A Letter from John McCall, serving in Taiwan
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I was on my way to attend a Mission Board meeting in Osaka, Japan. It is a quick two-and-a-half hour flight from Taipei to Japan. Two years ago at a meeting of Asian Christian hospitals, I met a young doctor who is serving at Yodogawa Christian hospital in Osaka, which was started by Presbyterian missionaries many years ago. This hospital seeks to reach out in Christ’s love to both the neighbors around the hospital and to folks all over the huge city of Osaka. The hospital was started in a neighborhood of folks who lived on the margins of Japanese society. It has grown into a huge, modern medical center.
Since meeting Dr. Michiru at the meeting two years ago, he has continued to write me, sharing prayer concerns about his family and his future service. When he heard that I was coming to Japan, he invited me to his home to meet his wife and young son. Because Japanese homes are small, it is very unusual for a Japanese to invite an international friend to his/her home. So, I counted it an honor that Dr. Michiru invited me to his home.
I took a bus from the Osaka international airport for over an hour to a train station in the city where Dr. Michiru and his two-year-old son met me. He wanted to first take me to his church before we took a train to their home. So we walked through a brilliant winter day to the Mennonite Church where Michiru and his family are active.
Less than one percent of Japanese are Christians in a land where one of the most important values is fitting into the larger society and not being too different. Christians are seen as rather odd by many Japanese, and it is not always easy to follow Christ in that land. Japanese worship at the local Shinto Shrine in their neighborhood and are expected to give offerings to the neighborhood shrine. They also participate in Buddhist rituals.
We arrived at a brand new church building with a white cross on top. I met the two pastors and several church members. The sanctuary was simple with a cedar ceiling that filled the room with a wonderful fragrance. I thought about the role of these Christians in Japan seeking to be the fragrance of Christ.
It was fun to see the natural way in which both Michiru and Maho interacted with their son. He is a happy boy who is growing up in a family that deeply loves him and shares God’s love with him. Michiru said that often Christians grow up with a sense of duty and pressure as they seek to live out their faith. “We want our children to grow up responding naturally to God’s amazing grace.” I could sense that I was in a home of grace.
We then shared a wonderful meal together, and I learned that they had both grown up in Hokkaido, the most northern large island in Japan. Their families still live there. Michiru’s father is a pastor. While we ate, their son enjoyed eating some sweet potato. After dinner, we sat on the floor and played with Kenshiro. He is full of energy and warmed up to this strange looking westerner sitting in his living room. Before leaving their home, I asked them how I could pray for them. They then asked how they could pray for me. We shared a time of prayer around their table.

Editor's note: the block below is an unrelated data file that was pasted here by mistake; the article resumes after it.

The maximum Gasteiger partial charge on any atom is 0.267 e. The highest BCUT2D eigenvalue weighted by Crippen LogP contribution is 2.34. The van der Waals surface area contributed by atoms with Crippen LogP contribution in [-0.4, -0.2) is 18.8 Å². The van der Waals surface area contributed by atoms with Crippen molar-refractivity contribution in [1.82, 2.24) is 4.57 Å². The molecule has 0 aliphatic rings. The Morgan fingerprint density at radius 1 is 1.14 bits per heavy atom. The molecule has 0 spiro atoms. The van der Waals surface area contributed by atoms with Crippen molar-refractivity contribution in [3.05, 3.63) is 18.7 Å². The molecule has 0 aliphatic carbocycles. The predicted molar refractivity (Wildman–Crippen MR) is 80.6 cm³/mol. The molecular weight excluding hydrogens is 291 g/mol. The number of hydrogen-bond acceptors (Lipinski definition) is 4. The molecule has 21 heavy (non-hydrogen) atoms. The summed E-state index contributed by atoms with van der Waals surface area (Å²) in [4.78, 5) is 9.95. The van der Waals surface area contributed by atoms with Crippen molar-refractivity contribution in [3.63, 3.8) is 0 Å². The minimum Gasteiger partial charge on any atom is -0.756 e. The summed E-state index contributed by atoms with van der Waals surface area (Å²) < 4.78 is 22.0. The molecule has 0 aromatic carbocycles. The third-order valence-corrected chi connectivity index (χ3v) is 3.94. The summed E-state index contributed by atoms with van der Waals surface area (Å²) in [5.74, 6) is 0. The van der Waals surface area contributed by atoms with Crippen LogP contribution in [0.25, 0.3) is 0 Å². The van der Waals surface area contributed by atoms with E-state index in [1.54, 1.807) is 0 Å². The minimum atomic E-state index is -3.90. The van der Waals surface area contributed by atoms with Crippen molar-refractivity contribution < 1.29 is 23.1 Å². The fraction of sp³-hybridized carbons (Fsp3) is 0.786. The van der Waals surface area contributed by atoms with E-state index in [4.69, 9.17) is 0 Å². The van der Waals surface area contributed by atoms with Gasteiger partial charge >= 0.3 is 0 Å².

I had a long train ride with four different trains to get to the place where I was staying in Kobe, a city across the bay from Osaka. Michiru offered to accompany me on the train ride so I wouldn’t get lost. Even though it was already after 8:00 PM, the trains were packed with folks returning home from work. As we rode, Michiru shared with me that he will be completing his residency at the Christian hospital, and they will be moving to a city south of Osaka where he will begin a fellowship. He really wants to work with developmentally disabled children, and the university hospital where he will be going in March has an excellent program in this area.
As we looked around the train at the exhausted Japanese commuters staring at their cell phone screens with blank expressions on their faces, Michiru said, “I wonder who defines what is truly developmentally disabled? The children I will be working with have joy and love life. The folks on this train seem to lack joy and are just going through life.” I was really moved by this young doctor and his perceptiveness and freedom in a culture that gives most folks great pressure. There is pressure to succeed, to fit in, to do things the appropriate way. And somehow God’s Spirit has given Dr. Michiru an open mind and heart. He sees with new eyes. He longs to join with these children on the margins of society. Just as Jesus found life on the margins, so does Michiru.
The family’s life will not be easy for the next four years. Michiru has to take a significant cut in pay in order to do this fellowship; yet they are clear that this is the road God is calling them to take.
Please pray for Michiru and his family and his future ministry of working with developmentally disabled children. Pray for the church in Japan as they seek to live out their faith in a culture that does not understand them. Pray that God will continue to lift up Christian leaders like Michiru who incarnate Christ’s love in all that they do.
Thank you for your prayers, interest, and support that allow me to see God’s Kingdom coming in this vast continent of Asia.
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